Why Your Classroom Isn’t the Same Today as It Was a Year Ago
If you teach history, then I don’t envy you. Unless of course you’re sticking to the Byzantine Empire without really comparing it to today…but that’s a topic for another post.
Are all these changes particularly unique to this year? Haven’t we seen these kinds of changes before? The answer is yes, and it’s also no. For the sake of time, let’s focus the reasons that the answer is no.
The Common Core State Standards
Ah, yes. You’ve heard about it. You’ve read a few news articles about them. And you’ve probably heard politicians discussing them. But what do you know about them?
The Common Core State Standards are everything that No Child Left Behind should have been, with a few of NCLBs more distasteful elements sprinkled in. The Common Core Standards finally put the classroom back in teachers’ hands. We aren’t measuring rote knowledge about the Battle of Hastings and the quadratic formula—the Council of Chief State School Officers (CCSSO) came together to focus on what students can do rather than simply what they know (or, more accurately, what they can regurgitate on a single day to represent an entire year).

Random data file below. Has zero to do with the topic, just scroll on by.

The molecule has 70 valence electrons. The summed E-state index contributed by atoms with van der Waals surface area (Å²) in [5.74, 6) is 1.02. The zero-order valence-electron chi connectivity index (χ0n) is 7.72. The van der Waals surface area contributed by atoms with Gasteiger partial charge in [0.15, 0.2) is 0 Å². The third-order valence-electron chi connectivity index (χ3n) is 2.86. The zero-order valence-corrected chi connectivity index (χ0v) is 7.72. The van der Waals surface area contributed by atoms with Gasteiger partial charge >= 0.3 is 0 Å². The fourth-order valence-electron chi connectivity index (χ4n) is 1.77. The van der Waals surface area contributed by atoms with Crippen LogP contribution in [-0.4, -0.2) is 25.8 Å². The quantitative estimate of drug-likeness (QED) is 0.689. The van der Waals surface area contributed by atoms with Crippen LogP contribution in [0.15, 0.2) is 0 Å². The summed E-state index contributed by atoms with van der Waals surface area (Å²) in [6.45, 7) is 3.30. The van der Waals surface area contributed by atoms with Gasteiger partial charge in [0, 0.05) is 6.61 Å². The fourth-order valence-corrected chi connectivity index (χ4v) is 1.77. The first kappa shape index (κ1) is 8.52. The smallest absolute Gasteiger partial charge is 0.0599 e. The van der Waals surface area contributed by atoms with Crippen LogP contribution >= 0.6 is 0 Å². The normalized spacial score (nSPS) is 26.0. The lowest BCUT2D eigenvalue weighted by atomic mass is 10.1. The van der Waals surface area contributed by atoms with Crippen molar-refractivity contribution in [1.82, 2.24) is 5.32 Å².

Don’t be scared by the whole standards things—it’s a good thing, really.
Your teachers now have more leverage and mobility to take their curriculum where they know it needs to go in order to help individuals. Teachers have standards themselves called InTASC. When CCSSO got fed up with evaluations used as punitive measures instead of as opportunities for progress, they got together with the folks at InTASC and re-created these teacher standards.
Redefinition of the Classroom
By now, parents and educators alike are quickly warming up to the idea of technology in the classroom. Safety concerns stop most of us from taking our students outside of the classroom setting itself, but the growth and pervasiveness of technology is allowing many schools this year to get creative with learning tools.
Flipped classrooms are growing in popularity, in-class technology is beginning to take hold, and America is waiting to see what their children’s teachers are going to do to answer the growing needs of your students. We have to face it—today’s tools are Wikipedia, smart phones, texting, and blu tooth. We can either drone on about William the Conqueror while our students play “Words with Friends” on their phones, or we can show our students how to turn the super computer in their pockets into valuable tools in today’s world.
The country is finally putting education back in the hands of educators, and I am excited to see where we take it.